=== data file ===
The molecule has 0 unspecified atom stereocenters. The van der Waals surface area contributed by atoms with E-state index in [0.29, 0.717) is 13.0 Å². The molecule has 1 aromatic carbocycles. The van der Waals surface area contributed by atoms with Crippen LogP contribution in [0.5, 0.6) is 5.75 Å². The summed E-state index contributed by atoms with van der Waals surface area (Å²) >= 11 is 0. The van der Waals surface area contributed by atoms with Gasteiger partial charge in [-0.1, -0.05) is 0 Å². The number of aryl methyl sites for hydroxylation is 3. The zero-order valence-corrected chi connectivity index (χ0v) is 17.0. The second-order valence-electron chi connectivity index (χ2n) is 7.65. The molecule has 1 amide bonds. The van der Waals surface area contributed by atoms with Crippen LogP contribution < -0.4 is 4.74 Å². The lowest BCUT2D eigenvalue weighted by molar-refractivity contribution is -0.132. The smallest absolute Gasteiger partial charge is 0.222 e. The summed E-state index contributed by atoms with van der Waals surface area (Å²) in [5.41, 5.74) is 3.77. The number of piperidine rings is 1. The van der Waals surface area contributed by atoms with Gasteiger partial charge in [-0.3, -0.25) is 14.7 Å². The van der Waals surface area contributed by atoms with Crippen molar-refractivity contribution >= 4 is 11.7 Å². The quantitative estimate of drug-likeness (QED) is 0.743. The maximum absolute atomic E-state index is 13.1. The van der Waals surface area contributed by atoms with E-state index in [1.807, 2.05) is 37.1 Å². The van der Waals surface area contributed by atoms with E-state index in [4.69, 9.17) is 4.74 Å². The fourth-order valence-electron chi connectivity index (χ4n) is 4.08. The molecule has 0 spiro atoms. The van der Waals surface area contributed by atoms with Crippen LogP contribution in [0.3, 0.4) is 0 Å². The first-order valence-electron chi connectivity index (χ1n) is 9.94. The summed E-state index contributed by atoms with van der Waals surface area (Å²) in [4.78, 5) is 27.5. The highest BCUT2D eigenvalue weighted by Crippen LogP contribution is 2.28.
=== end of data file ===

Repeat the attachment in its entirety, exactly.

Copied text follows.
The molecule has 0 unspecified atom stereocenters. The van der Waals surface area contributed by atoms with E-state index in [0.29, 0.717) is 13.0 Å². The molecule has 1 aromatic carbocycles. The van der Waals surface area contributed by atoms with Crippen LogP contribution in [0.5, 0.6) is 5.75 Å². The summed E-state index contributed by atoms with van der Waals surface area (Å²) >= 11 is 0. The van der Waals surface area contributed by atoms with Gasteiger partial charge in [-0.1, -0.05) is 0 Å². The number of aryl methyl sites for hydroxylation is 3. The zero-order valence-corrected chi connectivity index (χ0v) is 17.0. The second-order valence-electron chi connectivity index (χ2n) is 7.65. The molecule has 1 amide bonds. The van der Waals surface area contributed by atoms with Crippen LogP contribution < -0.4 is 4.74 Å². The lowest BCUT2D eigenvalue weighted by molar-refractivity contribution is -0.132. The smallest absolute Gasteiger partial charge is 0.222 e. The summed E-state index contributed by atoms with van der Waals surface area (Å²) in [5.41, 5.74) is 3.77. The number of piperidine rings is 1. The van der Waals surface area contributed by atoms with Gasteiger partial charge in [-0.3, -0.25) is 14.7 Å². The van der Waals surface area contributed by atoms with Crippen molar-refractivity contribution >= 4 is 11.7 Å². The quantitative estimate of drug-likeness (QED) is 0.743. The maximum absolute atomic E-state index is 13.1. The van der Waals surface area contributed by atoms with E-state index in [1.807, 2.05) is 37.1 Å². The van der Waals surface area contributed by atoms with E-state index in [4.69, 9.17) is 4.74 Å². The fourth-order valence-electron chi connectivity index (χ4n) is 4.08. The molecule has 0 spiro atoms. The van der Waals surface area contributed by atoms with Crippen LogP contribution in [0.3, 0.4) is 0 Å². The first-order valence-electron chi connectivity index (χ1n) is 9.94. The summed E-state index contributed by atoms with van der Waals surface area (Å²) in [4.78, 5) is 27.5. The highest BCUT2D eigenvalue weighted by Crippen LogP contribution is 2.28.